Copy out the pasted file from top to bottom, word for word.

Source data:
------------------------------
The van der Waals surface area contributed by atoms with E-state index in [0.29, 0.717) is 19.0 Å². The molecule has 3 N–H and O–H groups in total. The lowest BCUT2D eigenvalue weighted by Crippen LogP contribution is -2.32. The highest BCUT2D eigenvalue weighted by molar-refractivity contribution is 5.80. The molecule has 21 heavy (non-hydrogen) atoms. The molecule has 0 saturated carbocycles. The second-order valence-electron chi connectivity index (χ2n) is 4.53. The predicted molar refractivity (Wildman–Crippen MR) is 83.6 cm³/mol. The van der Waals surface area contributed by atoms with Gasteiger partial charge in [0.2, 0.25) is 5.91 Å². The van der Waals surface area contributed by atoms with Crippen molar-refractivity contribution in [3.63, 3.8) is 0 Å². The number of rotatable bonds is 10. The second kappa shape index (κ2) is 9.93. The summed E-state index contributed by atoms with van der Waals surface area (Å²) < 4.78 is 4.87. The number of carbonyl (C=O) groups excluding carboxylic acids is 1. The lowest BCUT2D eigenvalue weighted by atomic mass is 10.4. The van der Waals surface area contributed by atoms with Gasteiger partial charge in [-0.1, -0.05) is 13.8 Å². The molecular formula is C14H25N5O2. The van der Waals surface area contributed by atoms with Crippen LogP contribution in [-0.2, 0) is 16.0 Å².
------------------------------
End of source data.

The van der Waals surface area contributed by atoms with E-state index in [0.29, 0.717) is 19.0 Å². The molecule has 3 N–H and O–H groups in total. The lowest BCUT2D eigenvalue weighted by Crippen LogP contribution is -2.32. The highest BCUT2D eigenvalue weighted by molar-refractivity contribution is 5.80. The molecule has 21 heavy (non-hydrogen) atoms. The molecule has 0 saturated carbocycles. The second-order valence-electron chi connectivity index (χ2n) is 4.53. The predicted molar refractivity (Wildman–Crippen MR) is 83.6 cm³/mol. The van der Waals surface area contributed by atoms with Gasteiger partial charge in [0.2, 0.25) is 5.91 Å². The van der Waals surface area contributed by atoms with Crippen molar-refractivity contribution in [3.63, 3.8) is 0 Å². The number of rotatable bonds is 10. The second kappa shape index (κ2) is 9.93. The summed E-state index contributed by atoms with van der Waals surface area (Å²) < 4.78 is 4.87. The number of carbonyl (C=O) groups excluding carboxylic acids is 1. The lowest BCUT2D eigenvalue weighted by atomic mass is 10.4. The van der Waals surface area contributed by atoms with Gasteiger partial charge in [-0.1, -0.05) is 13.8 Å². The molecular formula is C14H25N5O2. The van der Waals surface area contributed by atoms with Crippen LogP contribution in [-0.2, 0) is 16.0 Å².